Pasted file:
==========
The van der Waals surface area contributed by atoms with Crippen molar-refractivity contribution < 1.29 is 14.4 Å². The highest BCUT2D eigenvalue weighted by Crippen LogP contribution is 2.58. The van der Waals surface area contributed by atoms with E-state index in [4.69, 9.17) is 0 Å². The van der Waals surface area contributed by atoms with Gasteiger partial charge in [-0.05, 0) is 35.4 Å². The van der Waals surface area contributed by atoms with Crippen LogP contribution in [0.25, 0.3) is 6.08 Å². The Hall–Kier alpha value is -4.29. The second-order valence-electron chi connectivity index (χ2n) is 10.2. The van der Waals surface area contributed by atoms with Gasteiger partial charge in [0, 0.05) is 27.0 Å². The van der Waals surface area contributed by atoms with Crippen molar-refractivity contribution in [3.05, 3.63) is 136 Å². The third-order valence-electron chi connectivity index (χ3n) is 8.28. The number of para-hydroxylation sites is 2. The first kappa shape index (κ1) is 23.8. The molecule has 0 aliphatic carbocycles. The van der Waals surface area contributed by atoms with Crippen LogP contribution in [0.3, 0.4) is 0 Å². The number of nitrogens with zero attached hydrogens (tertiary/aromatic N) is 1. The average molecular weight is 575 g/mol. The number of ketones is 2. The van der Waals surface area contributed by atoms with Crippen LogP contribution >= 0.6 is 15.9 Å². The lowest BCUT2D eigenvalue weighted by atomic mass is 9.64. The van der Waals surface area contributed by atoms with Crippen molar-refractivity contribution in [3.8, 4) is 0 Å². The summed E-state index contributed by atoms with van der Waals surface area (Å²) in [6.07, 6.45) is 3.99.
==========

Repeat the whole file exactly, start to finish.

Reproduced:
The van der Waals surface area contributed by atoms with Crippen molar-refractivity contribution < 1.29 is 14.4 Å². The highest BCUT2D eigenvalue weighted by Crippen LogP contribution is 2.58. The van der Waals surface area contributed by atoms with E-state index in [4.69, 9.17) is 0 Å². The van der Waals surface area contributed by atoms with Gasteiger partial charge in [-0.05, 0) is 35.4 Å². The van der Waals surface area contributed by atoms with Crippen LogP contribution in [0.25, 0.3) is 6.08 Å². The Hall–Kier alpha value is -4.29. The second-order valence-electron chi connectivity index (χ2n) is 10.2. The van der Waals surface area contributed by atoms with Gasteiger partial charge in [0, 0.05) is 27.0 Å². The van der Waals surface area contributed by atoms with Crippen molar-refractivity contribution in [3.05, 3.63) is 136 Å². The third-order valence-electron chi connectivity index (χ3n) is 8.28. The number of para-hydroxylation sites is 2. The first kappa shape index (κ1) is 23.8. The molecule has 0 aliphatic carbocycles. The van der Waals surface area contributed by atoms with Crippen LogP contribution in [0.3, 0.4) is 0 Å². The number of nitrogens with zero attached hydrogens (tertiary/aromatic N) is 1. The average molecular weight is 575 g/mol. The number of ketones is 2. The van der Waals surface area contributed by atoms with Crippen LogP contribution >= 0.6 is 15.9 Å². The lowest BCUT2D eigenvalue weighted by atomic mass is 9.64. The van der Waals surface area contributed by atoms with Crippen molar-refractivity contribution in [3.8, 4) is 0 Å². The summed E-state index contributed by atoms with van der Waals surface area (Å²) in [6.07, 6.45) is 3.99.